With spring comes the perfect weather to get outdoors and to tend to your garden. Garden centres are bringing in many new plants and bulbs. One of those being roses – a very well-known and sought-after flower. There are so many different types and varieties to choose from! With their enticing aromas and delicate blooms, it is no wonder they are so popular. In every way, roses are a superb garden plant. There are different growing forms of roses with different bloom sizes, petal counts and fragrances. Check out these new selections and some simple steps to give your roses a healthy start!
'The Mill on the Floss'
New this year is ‘The Mill on the Floss’, a David Austin rose named after the 1829 novel of the same name written by George Eliot. Bearing large clusters of neat, deeply cupped blooms, this rose boasts impressive large blooms of 90 petals! A unique feature of ‘The Mill on the Floss’ is its picotee edge of deep pink. With a sweet fruit fragrance and excellent repeating, this pink rose is a show stopping addition to your garden.
When planting your rose in the ground, make sure to find a sunny location which provides around 6-8 hours of sunlight each day. Your hole should be slightly larger than the container. When removing the rose from the container, lightly loosen the roots at the bottom of the plant. Place the grafting joint of the rose at the same depth in the ground as it was in the container. Fill the whole in with soil, and water thoroughly. Monitor your rose all summer long as it is getting established and water as needed.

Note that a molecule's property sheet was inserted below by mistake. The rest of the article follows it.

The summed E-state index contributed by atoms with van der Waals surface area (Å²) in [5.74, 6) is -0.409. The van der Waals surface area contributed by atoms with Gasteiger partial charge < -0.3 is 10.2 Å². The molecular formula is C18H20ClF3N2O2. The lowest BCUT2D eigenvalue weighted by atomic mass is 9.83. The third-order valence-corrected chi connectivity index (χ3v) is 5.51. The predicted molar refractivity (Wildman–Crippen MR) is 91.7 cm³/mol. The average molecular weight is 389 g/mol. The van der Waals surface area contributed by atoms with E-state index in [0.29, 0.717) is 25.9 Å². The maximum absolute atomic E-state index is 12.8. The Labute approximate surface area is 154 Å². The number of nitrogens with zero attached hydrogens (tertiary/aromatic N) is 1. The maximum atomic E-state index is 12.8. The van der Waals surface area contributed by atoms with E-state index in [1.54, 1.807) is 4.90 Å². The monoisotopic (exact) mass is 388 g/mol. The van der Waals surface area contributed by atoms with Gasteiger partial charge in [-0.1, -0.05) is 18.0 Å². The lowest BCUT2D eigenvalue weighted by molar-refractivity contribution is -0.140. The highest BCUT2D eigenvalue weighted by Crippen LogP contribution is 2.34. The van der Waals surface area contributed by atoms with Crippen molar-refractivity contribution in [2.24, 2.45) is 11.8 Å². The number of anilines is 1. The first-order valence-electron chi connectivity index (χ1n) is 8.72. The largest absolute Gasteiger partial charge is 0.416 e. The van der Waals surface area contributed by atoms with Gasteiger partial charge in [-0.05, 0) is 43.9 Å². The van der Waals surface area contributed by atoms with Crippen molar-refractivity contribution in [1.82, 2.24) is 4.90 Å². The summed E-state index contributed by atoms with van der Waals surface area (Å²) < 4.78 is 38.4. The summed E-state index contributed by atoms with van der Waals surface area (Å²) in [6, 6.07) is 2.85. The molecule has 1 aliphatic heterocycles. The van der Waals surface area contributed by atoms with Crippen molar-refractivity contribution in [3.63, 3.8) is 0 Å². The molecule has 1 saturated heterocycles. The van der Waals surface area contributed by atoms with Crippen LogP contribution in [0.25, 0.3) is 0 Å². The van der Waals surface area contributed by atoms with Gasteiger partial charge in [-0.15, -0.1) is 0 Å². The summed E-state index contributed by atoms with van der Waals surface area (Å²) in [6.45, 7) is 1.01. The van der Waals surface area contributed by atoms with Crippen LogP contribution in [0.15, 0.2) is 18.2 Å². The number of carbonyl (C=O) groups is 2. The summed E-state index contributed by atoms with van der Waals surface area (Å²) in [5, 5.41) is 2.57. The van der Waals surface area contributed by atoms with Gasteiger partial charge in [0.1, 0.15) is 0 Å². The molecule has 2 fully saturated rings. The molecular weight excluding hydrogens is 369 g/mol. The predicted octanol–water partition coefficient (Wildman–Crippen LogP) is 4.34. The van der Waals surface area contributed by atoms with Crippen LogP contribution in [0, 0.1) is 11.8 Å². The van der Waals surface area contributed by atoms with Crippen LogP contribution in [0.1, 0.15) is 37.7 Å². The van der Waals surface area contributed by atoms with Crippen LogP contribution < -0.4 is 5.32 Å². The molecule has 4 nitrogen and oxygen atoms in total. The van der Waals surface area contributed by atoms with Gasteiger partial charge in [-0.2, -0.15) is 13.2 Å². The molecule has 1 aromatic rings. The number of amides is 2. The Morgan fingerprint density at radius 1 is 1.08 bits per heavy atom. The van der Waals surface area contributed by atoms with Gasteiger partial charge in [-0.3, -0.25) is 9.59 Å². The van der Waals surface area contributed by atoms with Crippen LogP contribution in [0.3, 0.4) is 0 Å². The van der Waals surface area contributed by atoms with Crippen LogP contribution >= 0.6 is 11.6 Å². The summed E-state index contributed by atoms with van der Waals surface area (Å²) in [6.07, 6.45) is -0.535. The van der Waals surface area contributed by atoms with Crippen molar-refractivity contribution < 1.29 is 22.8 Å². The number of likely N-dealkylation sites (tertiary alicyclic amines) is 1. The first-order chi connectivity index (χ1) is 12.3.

If planting your rose in a container, you will need a container with proper drainage that is at least two sizes larger than its current pot. Add potting soil, and as before remove the rose from its container, loosening the roots before placing it into the new container. Place the rose in the container, fill with soil, water thoroughly and place in a sunny location that receives 6-8 hours of sunlight a day.
Caring for Your Roses
Apply a balanced slow-release fertilizer yearly to aid in the growth of your rose. Remember to remove spent blooms as this encourages repeat flowering and makes for a tidier plant. Pruning is very easy. In areas with mild winters, January and February are the ideal times to prune. In colder climates, delay until spring. To prune, remove very weak, old, woody, and diseased stems. It may also be beneficial to prune in the summer, cutting back spent flower shoots to encourage re-blooming.
With the versatility to be used as hedges, climbers, or in pots, containers or as mixed borders, roses are a great investment to a garden. Looking for some other great rose varieties? Try ‘Graham Thomas’ (know as the World’s Favourite Rose), ‘Olivia Austin Rose’ (one of the easiest roses to grow), or ‘Silver Lining’ (a Floribunda rose with good disease resistance).
Ask for these varieties and other David Austin or Weeks roses at your local garden centre. Remember to contact them to ask about their shopping options. Looking for a retailer near you? Visit find a retailer.